Treksta, the leading South Korean outdoor footwear brand, has started repatriating some of its production to its own country due to rising costs in China, and the shift should continue in the coming years on the back of free trade agreements (FTAs) recently signed between Korea and the U.S. and the EU. The new trend could benefit the entire Korean footwear industry.

Only a few years ago, the company behind the Treksta brand still made nearly 4 million pairs of footwear per year, most of them for brands such as Hanwag and Millet. The volume has shrunk to about 1.5 million pairs this year, nearly all of them under the Treksta brand. One-third of the production is now outsourced to partners in China and Indonesia and another third is done at Treksta's own factory in Tianjin, China. But most remarkably, the number of pairs made in Korea has increased again to about 0.5 million pairs coming out of Treksta's production plant in Busan, which is Korea's second-largest city and its footwear manufacturing center. Until last year, Treksta only made about 0.1 million pairs in Busan, mostly for military uses.

D.C. Kwon, chairman of Treksta and of the Korean Footwear Industries Association, said that several other companies have begun to shift their production back to Korea. So far, such moves have been mostly motivated by Chinese price hikes: The wages of Chinese factory workers remain about 2.5 times lower than those of their Korean counterparts, Kwon said, but the gap has been reduced to such an extent that it may be compensated by the advantages of Korean production. He estimated that productivity in China is 40 percent below the level now reached in Korea and that deliveries are one month faster in Korea than in China. Furthermore, the Chinese currency continues to appreciate more than the won against the U.S. dollar.

Another factor more specific to Treksta is that the company uses Korean components for its Treksta-branded footwear. This means that, for its production in China, it has to pay shipping costs for its components and then a duty of 13 percent to import the finished products from China into Korea. The domestic market still accounts for some 70 percent of Treksta's turnover.

The company estimates its own share of the Korean outdoor shoe market at about 30 percent, ahead of several other Korean brands including K2 (unrelated to the U.S. ski company), Kolon Sport and Black Yak.

The changes at Treksta mark an as-yet relatively small but interesting reversal of the large-scale migration that started more than two decades ago, when Korean companies began to open their own factories in Indonesia, and then in Vietnam and China (mostly in Qingdao and Dalian, in northern China, whereas Taiwanese shoemakers mostly set up factories in southern China). About 800 Korean shoe executives supervise these operations in Indonesia. However, the number of Korean executives in China is estimated to have declined to about 400, as more production has been moving to Indonesia – and back to Korea.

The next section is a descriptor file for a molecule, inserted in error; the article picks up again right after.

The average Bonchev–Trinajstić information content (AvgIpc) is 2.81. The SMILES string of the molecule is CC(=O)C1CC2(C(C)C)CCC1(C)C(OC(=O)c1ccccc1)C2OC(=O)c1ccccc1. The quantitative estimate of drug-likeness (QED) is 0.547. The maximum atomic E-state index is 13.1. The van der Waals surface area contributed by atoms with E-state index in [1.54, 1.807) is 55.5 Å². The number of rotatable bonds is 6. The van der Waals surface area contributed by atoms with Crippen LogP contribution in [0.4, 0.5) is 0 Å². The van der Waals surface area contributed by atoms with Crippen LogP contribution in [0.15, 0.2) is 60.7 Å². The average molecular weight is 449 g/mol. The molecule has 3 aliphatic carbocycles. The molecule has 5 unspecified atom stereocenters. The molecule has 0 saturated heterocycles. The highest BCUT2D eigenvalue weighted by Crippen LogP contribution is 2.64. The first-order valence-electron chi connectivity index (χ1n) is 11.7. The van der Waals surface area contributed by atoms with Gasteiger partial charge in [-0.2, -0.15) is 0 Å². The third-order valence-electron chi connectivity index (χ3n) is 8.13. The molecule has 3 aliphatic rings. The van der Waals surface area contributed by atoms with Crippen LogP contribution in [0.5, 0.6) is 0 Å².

Trade agreements are most likely to further stimulate the shift back to Korea. Under the FTA with the EU, which came into effect in July 2011, EU import duties of 8 percent for Korean leather shoes and 17 percent for other types of shoes were reduced to zero.

The FTA between Korea and the U.S. came into effect last March, calling for U.S. import duties of up to 48 percent on Korean footwear to be reduced to zero, with a few exceptions mostly affecting safety footwear. To take advantage of the new trade pact, all of the Treksta footwear intended for the U.S. market should be made in Korea by 2015.

Treksta expects to reach a turnover of about $120 million this year, amounting to an increase of more than 10 percent. The brand's sales have been advancing steadily in the U.S. market and in Europe: Its largest European market is Scandinavia, where Kwon said that Sporthaus Moxter, its regional distributor, should reach deliveries of about 100,000 pairs in 2012.

The company is preparing to hit the market with a new concept for trail-running footwear called Sync. It combines two technologies that set Treksta apart: Nestfit, a design that is based on the shape of a worn-in shoe, for example with more space for the big toe; and the brand's Independent Suspension Technology (IST). Treksta has made significant marketing investments to promote Sync in more than 20 markets next year.

On the other hand, Treksta has lost a long-standing deal to distribute the Hi-Tec brand in Korea. The company said it achieved sales in the range of 100,000 pairs for Hi-Tec in the country, with which it previously had a wider sourcing partnership. Hi-Tec's distribution in Korea has switched to LS Networks, the licensee of Jack Wolfskin and several other sports and outdoor brands (as detailed in our previous issue).